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The Euthanasia Procedure

Saying goodbye.

We understand that saying goodbye to your pet is not easy. 

  • One of our technicians will explain the procedure to you before they begin. Don’t hesitate to ask for further explanation or clarification if needed.
  • Small to medium-size pets are usually placed on a table for the procedure, but larger dogs may be more easily handled on the floor. Regardless of the location, we will make sure that your pet has a comfortable blanket or bed to lie on.
  • One of our licensed veterinary technicians will perform the procedure. We place an intravenous catheter as the injection must be given directly into a vein. If your pet is nervous or anxious you may ask ahead of time for a sedative to help calm him or her. A sedative injection is usually given in the rear leg muscle and will take effect in about 5 to 10 minutes. Your pet will become very drowsy allowing the procedure to be less stressful.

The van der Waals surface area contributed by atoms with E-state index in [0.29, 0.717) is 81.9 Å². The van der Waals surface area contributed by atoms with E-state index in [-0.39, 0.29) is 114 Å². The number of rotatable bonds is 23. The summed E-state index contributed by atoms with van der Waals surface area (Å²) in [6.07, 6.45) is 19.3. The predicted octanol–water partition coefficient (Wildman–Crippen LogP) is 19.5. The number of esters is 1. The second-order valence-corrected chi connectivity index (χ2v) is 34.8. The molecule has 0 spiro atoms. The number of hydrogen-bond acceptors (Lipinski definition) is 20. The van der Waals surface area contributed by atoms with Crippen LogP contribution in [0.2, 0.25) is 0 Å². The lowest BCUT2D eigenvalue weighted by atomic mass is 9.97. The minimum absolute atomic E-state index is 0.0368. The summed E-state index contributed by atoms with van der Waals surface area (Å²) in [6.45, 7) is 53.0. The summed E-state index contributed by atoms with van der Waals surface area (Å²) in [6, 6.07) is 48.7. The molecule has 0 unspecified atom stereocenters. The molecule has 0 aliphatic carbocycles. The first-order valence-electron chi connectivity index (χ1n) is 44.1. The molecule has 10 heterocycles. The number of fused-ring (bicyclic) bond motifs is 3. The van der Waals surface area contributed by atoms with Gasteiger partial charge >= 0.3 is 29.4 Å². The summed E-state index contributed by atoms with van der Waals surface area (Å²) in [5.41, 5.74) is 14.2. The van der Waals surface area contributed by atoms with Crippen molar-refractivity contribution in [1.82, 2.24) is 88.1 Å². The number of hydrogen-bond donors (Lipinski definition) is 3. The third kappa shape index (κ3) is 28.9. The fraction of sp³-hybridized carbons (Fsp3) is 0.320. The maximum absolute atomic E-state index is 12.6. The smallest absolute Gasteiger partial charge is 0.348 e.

• The euthanasia agent is a powerful anesthetic which quickly causes unconsciousness and then gently stops the heartbeat. Your technician will draw the correct dose of the drug into a syringe and then inject it into the catheter in the leg. The injection is not painful to your pet.
  • Once the IV injection is given, your pet will become completely unconscious within a few seconds, and death will occur within a few minutes or less.
  • Your technician will use a stethoscope to confirm that your pet’s heart has stopped.
  • Your pet may experience some muscle twitching and intermittent breathing for several minutes after death has occurred. Your pet may also release the bladder or bowels. These events are normal and should not be cause for alarm.
  • After the technician has confirmed that your pet has passed, they will ask if you would like to have a few final minutes alone with your pet. You may leave your pet when you are ready.
  • If you would like a snippet of hair from your pet please ask.
Pet Euthanasia